Omaha eyes are drawn to the massive limestone building towering over 20th and Dodge Streets. How could we miss it? But it’s what we don’t see that tells the history of Omaha Central High School.
We don’t see the buildings that sat there before. A commonly held misconception is that the current school building was the original Nebraska territorial capitol. It wasn’t.
Built in 1858, Nebraska’s territorial capitol was the first of three buildings to sit on top of Capitol Hill. The second was built as Omaha’s first permanent public high school in 1872. Construction of the structure that is now Omaha Central High School began in 1900.
“Omaha became the territorial capital in 1854 when the Nebraska Territory was founded, a product of the Kansas-Nebraska Act,” says Barry Combs, who graduated in 1950. “The territorial capitol was never used as a school.”
Omaha’s territorial capitol lost its status in 1867 when Nebraska became a state. A village named Lancaster, which was renamed Lincoln, was instead chosen as the new state’s capital.
With nowhere else to meet, legislators continued holding meetings in Omaha until 1868 when a building was constructed in Lincoln as the first of three state capitols. Omaha’s original territorial building was then donated to the City of Omaha “for educational purposes only.”
“The Omaha people brought in an engineer who said the building was too dangerous to use,” says Combs, the school’s unofficial historian. “The original capitol was beautiful, but it was put up in such a hurry that it didn’t last.”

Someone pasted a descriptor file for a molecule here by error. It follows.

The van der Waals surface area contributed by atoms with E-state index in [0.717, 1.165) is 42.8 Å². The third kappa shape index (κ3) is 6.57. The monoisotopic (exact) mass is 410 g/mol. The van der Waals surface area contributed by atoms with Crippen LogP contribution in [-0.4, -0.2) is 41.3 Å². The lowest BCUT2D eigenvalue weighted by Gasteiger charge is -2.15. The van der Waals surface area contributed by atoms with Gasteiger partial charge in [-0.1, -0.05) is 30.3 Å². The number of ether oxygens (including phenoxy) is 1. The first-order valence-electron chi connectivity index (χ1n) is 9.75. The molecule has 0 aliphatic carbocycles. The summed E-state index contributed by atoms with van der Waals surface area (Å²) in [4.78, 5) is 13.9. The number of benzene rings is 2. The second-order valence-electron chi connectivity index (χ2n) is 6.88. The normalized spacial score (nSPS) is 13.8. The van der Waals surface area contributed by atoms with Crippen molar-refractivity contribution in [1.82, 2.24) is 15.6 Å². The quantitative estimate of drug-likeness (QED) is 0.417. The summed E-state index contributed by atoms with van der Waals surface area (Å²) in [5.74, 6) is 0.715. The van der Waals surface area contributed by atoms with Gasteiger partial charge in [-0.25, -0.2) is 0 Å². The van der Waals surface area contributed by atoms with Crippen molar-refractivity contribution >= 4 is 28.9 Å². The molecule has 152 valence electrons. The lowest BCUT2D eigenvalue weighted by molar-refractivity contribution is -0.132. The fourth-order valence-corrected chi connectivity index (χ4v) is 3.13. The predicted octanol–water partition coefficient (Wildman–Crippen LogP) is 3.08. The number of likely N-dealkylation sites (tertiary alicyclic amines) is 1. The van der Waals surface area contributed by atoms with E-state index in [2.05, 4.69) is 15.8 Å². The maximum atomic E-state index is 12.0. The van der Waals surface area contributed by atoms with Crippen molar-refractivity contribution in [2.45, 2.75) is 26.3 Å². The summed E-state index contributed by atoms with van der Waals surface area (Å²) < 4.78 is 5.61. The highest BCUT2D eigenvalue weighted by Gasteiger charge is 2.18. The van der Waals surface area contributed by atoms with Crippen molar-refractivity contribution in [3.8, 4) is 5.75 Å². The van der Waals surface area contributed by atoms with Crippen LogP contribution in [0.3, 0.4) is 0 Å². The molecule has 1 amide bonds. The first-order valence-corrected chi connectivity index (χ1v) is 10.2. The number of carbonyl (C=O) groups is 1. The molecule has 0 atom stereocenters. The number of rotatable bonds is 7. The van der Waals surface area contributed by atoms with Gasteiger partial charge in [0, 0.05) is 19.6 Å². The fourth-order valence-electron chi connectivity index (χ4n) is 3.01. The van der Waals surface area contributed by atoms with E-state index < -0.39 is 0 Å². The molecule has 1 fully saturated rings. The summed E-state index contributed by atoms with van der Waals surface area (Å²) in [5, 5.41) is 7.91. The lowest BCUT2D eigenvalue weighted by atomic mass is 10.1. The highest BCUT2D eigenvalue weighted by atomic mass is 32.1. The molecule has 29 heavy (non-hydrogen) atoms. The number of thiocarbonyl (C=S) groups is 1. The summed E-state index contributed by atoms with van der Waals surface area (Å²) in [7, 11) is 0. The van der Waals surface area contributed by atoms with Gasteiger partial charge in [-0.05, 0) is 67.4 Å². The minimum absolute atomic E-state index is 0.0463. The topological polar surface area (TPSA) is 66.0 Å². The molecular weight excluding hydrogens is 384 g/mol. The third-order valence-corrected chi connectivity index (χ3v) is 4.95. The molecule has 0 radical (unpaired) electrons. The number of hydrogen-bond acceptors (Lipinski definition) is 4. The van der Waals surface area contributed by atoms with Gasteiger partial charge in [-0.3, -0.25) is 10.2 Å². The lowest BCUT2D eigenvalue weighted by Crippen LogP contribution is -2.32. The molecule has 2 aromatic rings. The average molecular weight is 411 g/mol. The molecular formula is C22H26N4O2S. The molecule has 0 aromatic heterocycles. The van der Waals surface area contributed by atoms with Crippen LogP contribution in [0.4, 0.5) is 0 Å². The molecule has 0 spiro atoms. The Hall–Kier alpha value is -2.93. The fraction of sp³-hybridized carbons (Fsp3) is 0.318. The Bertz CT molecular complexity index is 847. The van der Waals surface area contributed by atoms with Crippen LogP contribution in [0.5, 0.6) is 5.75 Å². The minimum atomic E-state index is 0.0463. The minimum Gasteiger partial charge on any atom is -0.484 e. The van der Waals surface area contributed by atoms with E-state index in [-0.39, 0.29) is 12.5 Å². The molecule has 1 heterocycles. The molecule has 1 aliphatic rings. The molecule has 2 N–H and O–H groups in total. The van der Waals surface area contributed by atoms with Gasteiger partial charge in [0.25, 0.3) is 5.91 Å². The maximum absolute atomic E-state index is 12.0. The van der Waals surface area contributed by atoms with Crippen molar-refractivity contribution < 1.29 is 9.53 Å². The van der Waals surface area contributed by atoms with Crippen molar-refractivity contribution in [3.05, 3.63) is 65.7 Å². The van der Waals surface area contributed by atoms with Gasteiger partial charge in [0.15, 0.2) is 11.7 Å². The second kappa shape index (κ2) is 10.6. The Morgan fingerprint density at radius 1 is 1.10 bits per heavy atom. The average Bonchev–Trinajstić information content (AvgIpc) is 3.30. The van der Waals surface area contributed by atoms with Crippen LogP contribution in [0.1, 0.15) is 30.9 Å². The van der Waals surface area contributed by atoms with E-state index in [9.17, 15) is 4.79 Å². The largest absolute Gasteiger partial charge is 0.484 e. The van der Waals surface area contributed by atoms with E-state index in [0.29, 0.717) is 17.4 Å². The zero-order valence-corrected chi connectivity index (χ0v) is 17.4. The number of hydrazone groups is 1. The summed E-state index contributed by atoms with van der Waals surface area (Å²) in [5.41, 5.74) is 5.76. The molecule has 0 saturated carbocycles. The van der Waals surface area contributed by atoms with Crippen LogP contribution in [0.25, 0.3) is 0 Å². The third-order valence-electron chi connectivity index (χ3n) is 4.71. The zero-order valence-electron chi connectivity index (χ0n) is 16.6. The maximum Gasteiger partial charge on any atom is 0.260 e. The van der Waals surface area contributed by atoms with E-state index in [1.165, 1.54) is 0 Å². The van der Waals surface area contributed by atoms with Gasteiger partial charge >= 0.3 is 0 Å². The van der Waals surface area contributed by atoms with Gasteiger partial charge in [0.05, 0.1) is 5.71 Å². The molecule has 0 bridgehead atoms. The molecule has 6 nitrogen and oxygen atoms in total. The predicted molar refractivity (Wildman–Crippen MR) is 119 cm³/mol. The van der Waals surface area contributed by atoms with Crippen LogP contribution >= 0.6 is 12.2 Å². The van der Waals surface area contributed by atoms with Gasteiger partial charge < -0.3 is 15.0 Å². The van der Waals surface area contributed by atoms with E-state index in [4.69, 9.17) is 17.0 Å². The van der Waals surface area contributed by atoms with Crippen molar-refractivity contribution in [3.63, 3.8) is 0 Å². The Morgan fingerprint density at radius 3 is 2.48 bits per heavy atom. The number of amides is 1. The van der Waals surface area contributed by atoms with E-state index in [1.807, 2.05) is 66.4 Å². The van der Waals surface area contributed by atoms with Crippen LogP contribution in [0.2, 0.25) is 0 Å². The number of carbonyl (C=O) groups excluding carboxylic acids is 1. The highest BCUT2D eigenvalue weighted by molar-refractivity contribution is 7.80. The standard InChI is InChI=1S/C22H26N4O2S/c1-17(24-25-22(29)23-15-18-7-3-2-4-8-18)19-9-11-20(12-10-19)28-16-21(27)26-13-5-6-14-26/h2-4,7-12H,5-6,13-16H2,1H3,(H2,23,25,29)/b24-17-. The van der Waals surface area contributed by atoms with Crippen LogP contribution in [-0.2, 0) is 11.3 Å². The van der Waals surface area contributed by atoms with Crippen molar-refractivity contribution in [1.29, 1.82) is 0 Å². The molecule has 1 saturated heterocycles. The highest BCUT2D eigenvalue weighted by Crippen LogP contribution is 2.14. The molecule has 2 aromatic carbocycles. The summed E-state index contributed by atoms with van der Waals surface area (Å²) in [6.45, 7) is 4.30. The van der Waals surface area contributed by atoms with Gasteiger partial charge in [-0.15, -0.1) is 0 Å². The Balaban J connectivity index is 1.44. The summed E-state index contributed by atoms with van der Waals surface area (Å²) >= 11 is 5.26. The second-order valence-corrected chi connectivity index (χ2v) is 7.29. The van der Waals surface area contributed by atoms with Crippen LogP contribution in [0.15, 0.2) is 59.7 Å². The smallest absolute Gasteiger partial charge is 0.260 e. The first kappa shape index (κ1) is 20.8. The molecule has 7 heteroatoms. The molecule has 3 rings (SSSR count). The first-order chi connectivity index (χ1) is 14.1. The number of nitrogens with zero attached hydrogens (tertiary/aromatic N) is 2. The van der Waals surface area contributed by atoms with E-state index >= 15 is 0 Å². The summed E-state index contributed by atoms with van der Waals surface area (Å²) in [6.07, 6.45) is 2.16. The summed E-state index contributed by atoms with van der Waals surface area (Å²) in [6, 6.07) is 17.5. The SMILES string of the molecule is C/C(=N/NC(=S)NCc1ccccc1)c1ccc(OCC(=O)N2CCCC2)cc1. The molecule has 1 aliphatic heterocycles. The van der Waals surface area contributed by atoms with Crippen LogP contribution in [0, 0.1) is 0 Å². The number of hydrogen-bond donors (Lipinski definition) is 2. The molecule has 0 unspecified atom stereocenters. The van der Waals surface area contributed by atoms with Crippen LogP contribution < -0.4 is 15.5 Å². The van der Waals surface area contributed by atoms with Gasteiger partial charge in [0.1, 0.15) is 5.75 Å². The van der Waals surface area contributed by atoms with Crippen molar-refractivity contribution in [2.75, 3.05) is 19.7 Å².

A second building, constructed in 1872 for both high school and grade school classes, featured a clock tower. But the red brick building was soon overcrowded. Plans began in 1900 for construction of a larger school building on the same site.
“But they couldn’t just tear down the second building,” says Combs. “Where would the kids go to school?”
So that classes could continue, builders did not remove the old building, but instead constructed around it, one side at a time.
Before the buildings’ completion in 1912, Omaha High School—renamed Omaha Central High School in 1915—had to decide what to do about the iconic clock tower rising from the old building’s center. The 185-foot-tall monolith had historical significance. Omaha’s first electric lights were switched on in the tower on July 4th, 1876, the nation’s Centennial.
“That tower was a magnet for any kind of VIP who came to Omaha,” says Combs. “A visiting VIP would be urged to climb the tower’s steps.”
The last dignitary to do so was President William Howard Taft. Combs contemplates the vision of the 340-pound president laboriously climbing the stairs. Presidents Rutherford B. Hayes, Ulysses S. Grant, and Benjamin Harrison also visited the school, as did the Emperor of Brazil. All are believed to have climbed the tower.
But the school ran out of money and was not able to build a planned new tower after the old tower was torn down. “So the space smack in the middle of the school became a courtyard,” Combs says. “There was an attempt at shrubbery and grass, but kids went back and forth and it didn’t survive.”
Helicopters placed a translucent dome over the courtyard during renovations of the school in 1981-1982. Students now gather year-round in the covered atrium.
In 1915, the city decided to cut back the steep hill that ran from near the Missouri River to 24th Street. “Streetcars had a difficult time making the hill,” Combs says. Central High School still sat on a hill afterward, just less of a hill.